— Past our devisal 

(O filigree petal!) 

Fashioned so purely, 

Fragilely, surely, 

From what Paradisal 

Imagineless metal, 

Too costly for cost? 

Who hammered you, wrought you, 

From argentine vapor? — 

“God was my shaper. 

Passing surmisal, 

He hammered, He wrought me, 

From curled silver vapor, 

To lust of His mind — 

Thou could’st not have thought me! 

So purely, so palely, 

Tinily, surely, 

Mightily, frailly, 

Insculped and embossed, 

With His hammer of wind, 

And His graver of frost.” 

The Hound of Heaven – Francis Thompson

I fled Him down the nights and down the days

I fled Him down the arches of the years

I fled Him down the labyrinthine ways

Of my own mind, and in the midst of tears

I hid from him, and under running laughter.

Up vistaed hopes I sped and shot precipitated

Adown titanic glooms of chasme d hears

From those strong feet that followed, followed after

But with unhurrying chase and unperturbe d pace,

Deliberate speed, majestic instancy,

They beat, and a Voice beat,

More instant than the feet:

All things betray thee who betrayest me.
I pleaded, outlaw–wise by many a hearted casement,

curtained red, trellised with inter-twining charities,

For though I knew His love who followe d,

Yet was I sore adread, lest having Him,

I should have nought beside.

But if one little casement parted wide,

The gust of his approach would clash it to.

Fear wist not to evade as Love wist to pursue.

Across the margent of the world I fled,

And troubled the gold gateways of the stars,

Smiting for shelter on their clange d bars,

Fretted to dulcet jars and silvern chatter

The pale ports of the moon.
I said to Dawn — be sudden, to Eve — be soon,

With thy young skiey blossoms heap me over

From this tremendous Lover.

Float thy vague veil about me lest He see.

I tempted all His servitors but to find

My own betrayal in their constancy,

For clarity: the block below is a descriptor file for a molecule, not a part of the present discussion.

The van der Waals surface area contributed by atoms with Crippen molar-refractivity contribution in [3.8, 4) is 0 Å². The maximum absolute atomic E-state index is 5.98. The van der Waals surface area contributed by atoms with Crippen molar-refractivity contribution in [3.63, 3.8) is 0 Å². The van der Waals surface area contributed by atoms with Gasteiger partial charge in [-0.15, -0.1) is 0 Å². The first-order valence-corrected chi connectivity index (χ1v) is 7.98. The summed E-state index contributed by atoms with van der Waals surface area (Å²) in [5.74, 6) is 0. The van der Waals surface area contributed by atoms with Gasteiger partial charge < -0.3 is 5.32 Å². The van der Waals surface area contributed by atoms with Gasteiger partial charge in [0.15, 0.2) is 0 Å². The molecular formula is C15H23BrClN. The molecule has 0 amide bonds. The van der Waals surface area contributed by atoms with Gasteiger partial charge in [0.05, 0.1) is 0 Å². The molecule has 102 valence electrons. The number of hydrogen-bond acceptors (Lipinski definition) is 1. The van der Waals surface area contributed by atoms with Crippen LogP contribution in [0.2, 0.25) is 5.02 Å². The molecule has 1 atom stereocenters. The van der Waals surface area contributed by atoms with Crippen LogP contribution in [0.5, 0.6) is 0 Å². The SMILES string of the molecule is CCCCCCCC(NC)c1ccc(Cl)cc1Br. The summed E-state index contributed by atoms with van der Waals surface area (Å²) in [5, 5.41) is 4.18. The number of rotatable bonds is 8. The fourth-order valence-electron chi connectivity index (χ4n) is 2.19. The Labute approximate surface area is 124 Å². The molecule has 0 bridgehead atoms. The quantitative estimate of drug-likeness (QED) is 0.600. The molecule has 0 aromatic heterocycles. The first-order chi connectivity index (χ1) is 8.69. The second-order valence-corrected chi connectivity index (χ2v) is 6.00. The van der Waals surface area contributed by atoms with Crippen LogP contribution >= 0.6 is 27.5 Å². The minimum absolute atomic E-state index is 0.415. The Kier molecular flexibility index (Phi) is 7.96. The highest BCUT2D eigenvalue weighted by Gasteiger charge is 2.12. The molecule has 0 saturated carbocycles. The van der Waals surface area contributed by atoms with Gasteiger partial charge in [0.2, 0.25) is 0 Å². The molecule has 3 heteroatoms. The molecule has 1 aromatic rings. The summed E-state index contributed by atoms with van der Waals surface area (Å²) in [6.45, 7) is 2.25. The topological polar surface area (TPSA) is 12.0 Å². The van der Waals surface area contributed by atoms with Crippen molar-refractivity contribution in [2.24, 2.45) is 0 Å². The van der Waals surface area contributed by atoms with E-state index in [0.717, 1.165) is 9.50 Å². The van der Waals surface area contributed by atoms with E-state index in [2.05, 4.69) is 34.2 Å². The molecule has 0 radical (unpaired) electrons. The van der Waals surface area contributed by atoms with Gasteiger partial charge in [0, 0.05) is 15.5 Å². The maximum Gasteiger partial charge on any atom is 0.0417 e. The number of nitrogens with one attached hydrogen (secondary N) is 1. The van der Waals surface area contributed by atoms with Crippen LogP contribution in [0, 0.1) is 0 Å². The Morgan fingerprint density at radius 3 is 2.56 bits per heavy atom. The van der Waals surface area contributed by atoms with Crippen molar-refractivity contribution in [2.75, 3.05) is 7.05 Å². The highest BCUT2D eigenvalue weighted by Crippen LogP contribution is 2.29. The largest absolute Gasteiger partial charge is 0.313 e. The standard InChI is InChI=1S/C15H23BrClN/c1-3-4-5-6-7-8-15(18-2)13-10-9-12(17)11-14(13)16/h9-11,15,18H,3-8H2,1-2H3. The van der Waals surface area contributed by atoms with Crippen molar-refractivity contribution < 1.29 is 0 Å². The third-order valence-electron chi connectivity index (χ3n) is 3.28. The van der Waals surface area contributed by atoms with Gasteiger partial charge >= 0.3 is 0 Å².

In faith to Him, their fickleness to me,

Their traitorous trueness and their loyal deceit.

To all swift things for swiftness did I sue,

Clung to the whistling mane of every wind,

But whether they swept, smoothly fleet,

The long savannahs of the blue,

Or whether, thunder-driven,

They clanged His chariot thwart a heaven,

Plashy with flying lightnings round the spurn of their feet,

Fear wist not to evade as Love wist to pursue.

Still with unhurrying chase and unperturbed pace

Deliberate speed, majestic instancy,

Came on the following feet, and a Voice above their beat:

Nought shelters thee who wilt not shelter Me.
I sought no more that after which I strayed

In face of Man or Maid.

But still within the little childrens’ eyes

Seems something, something that replies,

They at least are for me, surely for me.

But just as their young eyes grew sudden fair,

With dawning answers there,

Their angel plucked them from me by the hair.

Come then, ye other children, Nature’s

Share with me, said I, your delicate fellowship.

Let me greet you lip to lip,

Let me twine with you caresses,

Wantoning with our Lady Mother’s vagrant tresses,

Banqueting with her in her wind walled palace,

Underneath her azured dai:s,

Quaffing, as your taintless way is,

From a chalice, lucent weeping out of the dayspring.
So it was done.

I in their delicate fellowship was one.

Drew the bolt of Nature’s secrecies,

I knew all the swift importings on the wilful face of skies,